Chatting With Ardesia Chef Amorette Casaus: The Trials of Small Kitchens, Joys of Sherry and Pancetta

ac + mo.jpg
Left: Ardesia chef Amorette Casaus, Right: Ardesia owner Mandy Oser
Chef Amorette Casaus helmed the kitchen at Spanish favorite El Quinto Pino until three months ago, when she became executive chef at Ardesia (510 West 52nd Street), the new wine bar in Hell's Kitchen, where she's curing her own charcuterie and doing monthly roasts.

We caught up with Casaus about her cooking at Ardesia, the biggest mistake she ever made in the kitchen, and the contents of her home refrigerator.

How are things going at Ardesia?

It's going well. I think now that we have been open for a few months, everyone has gotten to know their role, and we are all doing a good job at producing good products and doing what we love.

What's the reaction been like from the neighborhood?

People really love it. And it's intended to be a neighborhood place. The show of support has been really positive.

Are there certain ideas or cooking methods you've brought with you from El Quinto Pino?

Well, the concepts are similar because they're both wine bars, but Ardesia is completely different in many ways. El Quinto Pino is Spanish, and Ardesia is very American, very New York, so in terms of cooking styles, not much.

But what I did bring with me is how to cook in small areas, to make good menus in tiny spaces.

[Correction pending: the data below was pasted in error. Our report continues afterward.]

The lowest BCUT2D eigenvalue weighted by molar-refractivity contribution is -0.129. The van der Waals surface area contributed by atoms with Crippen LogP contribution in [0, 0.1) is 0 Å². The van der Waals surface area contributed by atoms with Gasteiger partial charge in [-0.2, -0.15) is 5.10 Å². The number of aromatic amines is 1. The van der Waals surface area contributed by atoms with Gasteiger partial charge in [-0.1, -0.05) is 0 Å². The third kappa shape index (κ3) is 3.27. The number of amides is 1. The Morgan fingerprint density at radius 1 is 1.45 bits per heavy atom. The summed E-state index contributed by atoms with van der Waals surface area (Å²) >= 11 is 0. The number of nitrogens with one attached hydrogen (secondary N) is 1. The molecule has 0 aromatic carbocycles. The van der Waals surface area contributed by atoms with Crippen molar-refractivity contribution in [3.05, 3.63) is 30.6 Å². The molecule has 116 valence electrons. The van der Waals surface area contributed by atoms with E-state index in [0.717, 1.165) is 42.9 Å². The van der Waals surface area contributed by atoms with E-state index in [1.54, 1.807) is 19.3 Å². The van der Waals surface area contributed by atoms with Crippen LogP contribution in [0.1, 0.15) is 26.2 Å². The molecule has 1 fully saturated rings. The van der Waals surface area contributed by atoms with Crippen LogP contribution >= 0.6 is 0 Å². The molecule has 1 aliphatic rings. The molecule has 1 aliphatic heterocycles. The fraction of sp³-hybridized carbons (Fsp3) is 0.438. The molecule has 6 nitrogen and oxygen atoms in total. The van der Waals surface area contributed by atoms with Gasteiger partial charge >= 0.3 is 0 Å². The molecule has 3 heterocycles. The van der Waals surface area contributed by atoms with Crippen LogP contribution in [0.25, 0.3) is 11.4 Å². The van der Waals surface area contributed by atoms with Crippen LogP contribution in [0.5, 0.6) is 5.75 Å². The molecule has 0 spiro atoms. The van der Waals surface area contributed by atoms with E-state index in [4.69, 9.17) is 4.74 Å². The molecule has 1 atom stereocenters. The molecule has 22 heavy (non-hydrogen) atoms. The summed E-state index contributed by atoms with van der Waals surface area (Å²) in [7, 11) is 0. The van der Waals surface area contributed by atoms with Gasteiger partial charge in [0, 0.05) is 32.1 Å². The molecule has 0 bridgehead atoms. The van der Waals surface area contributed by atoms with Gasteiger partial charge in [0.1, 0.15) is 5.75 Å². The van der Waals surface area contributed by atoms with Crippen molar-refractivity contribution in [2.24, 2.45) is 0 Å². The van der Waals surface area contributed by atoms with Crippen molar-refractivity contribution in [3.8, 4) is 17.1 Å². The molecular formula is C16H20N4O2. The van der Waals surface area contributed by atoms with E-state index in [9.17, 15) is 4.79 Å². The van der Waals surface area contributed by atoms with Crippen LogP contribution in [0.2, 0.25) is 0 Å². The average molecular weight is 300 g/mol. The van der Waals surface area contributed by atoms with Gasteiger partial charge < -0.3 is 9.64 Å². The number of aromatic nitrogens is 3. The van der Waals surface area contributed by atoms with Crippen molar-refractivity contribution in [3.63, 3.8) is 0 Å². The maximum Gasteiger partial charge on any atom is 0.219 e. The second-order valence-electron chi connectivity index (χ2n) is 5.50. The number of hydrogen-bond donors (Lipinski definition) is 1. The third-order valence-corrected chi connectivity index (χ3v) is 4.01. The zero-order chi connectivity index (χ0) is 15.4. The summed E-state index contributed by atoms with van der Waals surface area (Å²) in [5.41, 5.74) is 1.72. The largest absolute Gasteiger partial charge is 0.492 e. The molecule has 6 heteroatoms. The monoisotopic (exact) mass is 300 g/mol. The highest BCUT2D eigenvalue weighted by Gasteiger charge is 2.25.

How do you do it?

Organization. Truly, without organization small kitchens won't work. Organization, tidiness, and after that everything is just having your ducks in a row.

What's your favorite dish on the menu right now and why?

My favorite is the duck banh mi--it's so good. It has sharpness to cut the richness, sourness to the cut sharpness. It's just a really full-flavored sandwich. I'm partial to sandwiches.

Did you have a hand in inventing the sea urchin panini at El Quinto Pino?

No that was Alex Raij. It's super simple: bread, butter, and sea urchin. Yet it really took off.

What's in your duck banh mi?

It's just truly a banh mi: duck pate, duck pancetta, Sriracha aioli, pickled diakon and carrot and cilantro leaves. It's a fresh sandwich, but also rich and salty with the pancetta. It's well balanced.

Sponsor Content

Now Trending

From the Vault